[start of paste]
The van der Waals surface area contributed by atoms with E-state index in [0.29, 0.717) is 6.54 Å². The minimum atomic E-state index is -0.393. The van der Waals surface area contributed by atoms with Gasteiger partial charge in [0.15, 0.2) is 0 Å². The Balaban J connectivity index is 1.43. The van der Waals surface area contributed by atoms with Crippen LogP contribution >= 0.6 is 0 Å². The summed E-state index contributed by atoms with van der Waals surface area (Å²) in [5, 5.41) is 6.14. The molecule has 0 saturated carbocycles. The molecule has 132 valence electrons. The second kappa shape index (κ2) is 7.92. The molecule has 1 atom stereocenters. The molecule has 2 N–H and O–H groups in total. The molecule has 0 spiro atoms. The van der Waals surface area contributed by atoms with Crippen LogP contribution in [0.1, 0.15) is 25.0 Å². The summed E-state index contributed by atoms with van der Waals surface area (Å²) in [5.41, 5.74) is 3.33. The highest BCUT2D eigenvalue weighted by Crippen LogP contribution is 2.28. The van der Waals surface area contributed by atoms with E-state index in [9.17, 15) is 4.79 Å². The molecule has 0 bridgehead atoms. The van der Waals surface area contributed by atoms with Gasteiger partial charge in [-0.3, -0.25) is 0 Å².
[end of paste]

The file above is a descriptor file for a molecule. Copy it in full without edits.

The van der Waals surface area contributed by atoms with E-state index in [0.29, 0.717) is 6.54 Å². The minimum atomic E-state index is -0.393. The van der Waals surface area contributed by atoms with Gasteiger partial charge in [0.15, 0.2) is 0 Å². The Balaban J connectivity index is 1.43. The van der Waals surface area contributed by atoms with Crippen LogP contribution >= 0.6 is 0 Å². The summed E-state index contributed by atoms with van der Waals surface area (Å²) in [5, 5.41) is 6.14. The molecule has 0 saturated carbocycles. The molecule has 132 valence electrons. The second kappa shape index (κ2) is 7.92. The molecule has 1 atom stereocenters. The molecule has 2 N–H and O–H groups in total. The molecule has 0 spiro atoms. The van der Waals surface area contributed by atoms with Crippen LogP contribution in [0.1, 0.15) is 25.0 Å². The summed E-state index contributed by atoms with van der Waals surface area (Å²) in [5.41, 5.74) is 3.33. The highest BCUT2D eigenvalue weighted by Crippen LogP contribution is 2.28. The van der Waals surface area contributed by atoms with E-state index in [9.17, 15) is 4.79 Å². The molecule has 0 bridgehead atoms. The van der Waals surface area contributed by atoms with Gasteiger partial charge in [-0.3, -0.25) is 0 Å².